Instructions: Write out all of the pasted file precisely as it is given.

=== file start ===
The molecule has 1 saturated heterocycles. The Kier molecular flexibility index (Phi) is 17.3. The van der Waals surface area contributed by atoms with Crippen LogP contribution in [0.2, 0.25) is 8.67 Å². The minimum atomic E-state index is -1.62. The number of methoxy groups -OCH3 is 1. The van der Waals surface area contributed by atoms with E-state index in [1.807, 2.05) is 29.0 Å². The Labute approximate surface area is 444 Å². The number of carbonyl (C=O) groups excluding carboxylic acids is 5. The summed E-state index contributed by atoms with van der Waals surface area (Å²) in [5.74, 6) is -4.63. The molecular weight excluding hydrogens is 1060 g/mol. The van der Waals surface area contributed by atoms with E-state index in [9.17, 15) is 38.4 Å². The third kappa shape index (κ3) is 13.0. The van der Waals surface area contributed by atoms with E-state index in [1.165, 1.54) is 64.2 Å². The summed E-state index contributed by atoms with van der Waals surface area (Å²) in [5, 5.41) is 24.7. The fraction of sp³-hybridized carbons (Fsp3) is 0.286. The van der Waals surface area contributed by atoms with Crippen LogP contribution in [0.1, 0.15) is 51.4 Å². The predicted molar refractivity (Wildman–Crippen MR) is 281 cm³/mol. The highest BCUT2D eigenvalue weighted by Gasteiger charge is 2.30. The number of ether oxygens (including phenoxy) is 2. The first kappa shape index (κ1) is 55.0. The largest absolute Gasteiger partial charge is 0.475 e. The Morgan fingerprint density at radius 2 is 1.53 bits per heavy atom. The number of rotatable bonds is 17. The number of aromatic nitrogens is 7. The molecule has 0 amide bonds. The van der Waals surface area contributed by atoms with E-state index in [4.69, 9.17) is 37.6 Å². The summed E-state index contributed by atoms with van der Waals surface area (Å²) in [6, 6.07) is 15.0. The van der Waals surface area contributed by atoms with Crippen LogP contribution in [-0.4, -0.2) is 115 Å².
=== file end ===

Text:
The molecule has 1 saturated heterocycles. The Kier molecular flexibility index (Phi) is 17.3. The van der Waals surface area contributed by atoms with Crippen LogP contribution in [0.2, 0.25) is 8.67 Å². The minimum atomic E-state index is -1.62. The number of methoxy groups -OCH3 is 1. The van der Waals surface area contributed by atoms with E-state index in [1.807, 2.05) is 29.0 Å². The Labute approximate surface area is 444 Å². The number of carbonyl (C=O) groups excluding carboxylic acids is 5. The summed E-state index contributed by atoms with van der Waals surface area (Å²) in [5.74, 6) is -4.63. The molecular weight excluding hydrogens is 1060 g/mol. The van der Waals surface area contributed by atoms with E-state index in [9.17, 15) is 38.4 Å². The third kappa shape index (κ3) is 13.0. The van der Waals surface area contributed by atoms with E-state index in [1.165, 1.54) is 64.2 Å². The summed E-state index contributed by atoms with van der Waals surface area (Å²) in [5, 5.41) is 24.7. The fraction of sp³-hybridized carbons (Fsp3) is 0.286. The van der Waals surface area contributed by atoms with Crippen LogP contribution in [0.1, 0.15) is 51.4 Å². The predicted molar refractivity (Wildman–Crippen MR) is 281 cm³/mol. The highest BCUT2D eigenvalue weighted by Gasteiger charge is 2.30. The number of ether oxygens (including phenoxy) is 2. The first kappa shape index (κ1) is 55.0. The largest absolute Gasteiger partial charge is 0.475 e. The Morgan fingerprint density at radius 2 is 1.53 bits per heavy atom. The number of rotatable bonds is 17. The number of aromatic nitrogens is 7. The molecule has 0 amide bonds. The van der Waals surface area contributed by atoms with E-state index in [4.69, 9.17) is 37.6 Å². The summed E-state index contributed by atoms with van der Waals surface area (Å²) in [6, 6.07) is 15.0. The van der Waals surface area contributed by atoms with Crippen LogP contribution in [-0.4, -0.2) is 115 Å².